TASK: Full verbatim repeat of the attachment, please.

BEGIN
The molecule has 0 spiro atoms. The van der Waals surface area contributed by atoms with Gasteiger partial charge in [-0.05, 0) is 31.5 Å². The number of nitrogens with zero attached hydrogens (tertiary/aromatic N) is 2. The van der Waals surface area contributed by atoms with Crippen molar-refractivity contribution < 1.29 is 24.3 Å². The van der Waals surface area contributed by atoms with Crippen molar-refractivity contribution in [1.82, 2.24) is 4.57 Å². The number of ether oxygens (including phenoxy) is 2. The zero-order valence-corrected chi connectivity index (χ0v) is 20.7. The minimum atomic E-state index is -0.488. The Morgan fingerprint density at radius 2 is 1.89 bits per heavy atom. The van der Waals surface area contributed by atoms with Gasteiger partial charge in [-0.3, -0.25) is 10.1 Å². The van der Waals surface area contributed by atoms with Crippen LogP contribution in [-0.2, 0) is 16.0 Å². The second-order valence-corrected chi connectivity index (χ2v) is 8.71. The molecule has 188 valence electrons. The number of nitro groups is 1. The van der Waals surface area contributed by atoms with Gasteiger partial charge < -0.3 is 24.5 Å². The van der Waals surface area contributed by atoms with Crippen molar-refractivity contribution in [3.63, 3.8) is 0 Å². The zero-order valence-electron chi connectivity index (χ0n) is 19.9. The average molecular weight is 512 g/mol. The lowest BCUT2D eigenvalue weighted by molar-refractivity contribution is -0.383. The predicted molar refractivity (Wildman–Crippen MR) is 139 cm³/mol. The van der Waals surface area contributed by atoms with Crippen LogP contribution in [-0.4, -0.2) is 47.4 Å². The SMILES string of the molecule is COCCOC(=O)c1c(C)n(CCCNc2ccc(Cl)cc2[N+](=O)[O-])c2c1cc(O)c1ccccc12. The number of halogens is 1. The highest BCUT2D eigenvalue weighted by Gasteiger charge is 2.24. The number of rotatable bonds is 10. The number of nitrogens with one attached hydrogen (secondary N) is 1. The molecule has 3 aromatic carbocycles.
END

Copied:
The molecule has 0 spiro atoms. The van der Waals surface area contributed by atoms with Gasteiger partial charge in [-0.05, 0) is 31.5 Å². The number of nitrogens with zero attached hydrogens (tertiary/aromatic N) is 2. The van der Waals surface area contributed by atoms with Crippen molar-refractivity contribution < 1.29 is 24.3 Å². The van der Waals surface area contributed by atoms with Crippen molar-refractivity contribution in [1.82, 2.24) is 4.57 Å². The number of ether oxygens (including phenoxy) is 2. The zero-order valence-corrected chi connectivity index (χ0v) is 20.7. The minimum atomic E-state index is -0.488. The Morgan fingerprint density at radius 2 is 1.89 bits per heavy atom. The van der Waals surface area contributed by atoms with Gasteiger partial charge in [-0.3, -0.25) is 10.1 Å². The van der Waals surface area contributed by atoms with Crippen LogP contribution in [-0.2, 0) is 16.0 Å². The second-order valence-corrected chi connectivity index (χ2v) is 8.71. The molecule has 188 valence electrons. The number of nitro groups is 1. The van der Waals surface area contributed by atoms with Gasteiger partial charge < -0.3 is 24.5 Å². The van der Waals surface area contributed by atoms with Crippen molar-refractivity contribution in [3.63, 3.8) is 0 Å². The zero-order valence-electron chi connectivity index (χ0n) is 19.9. The average molecular weight is 512 g/mol. The lowest BCUT2D eigenvalue weighted by molar-refractivity contribution is -0.383. The predicted molar refractivity (Wildman–Crippen MR) is 139 cm³/mol. The van der Waals surface area contributed by atoms with Crippen LogP contribution in [-0.4, -0.2) is 47.4 Å². The SMILES string of the molecule is COCCOC(=O)c1c(C)n(CCCNc2ccc(Cl)cc2[N+](=O)[O-])c2c1cc(O)c1ccccc12. The number of halogens is 1. The highest BCUT2D eigenvalue weighted by Gasteiger charge is 2.24. The number of rotatable bonds is 10. The number of nitrogens with one attached hydrogen (secondary N) is 1. The molecule has 3 aromatic carbocycles.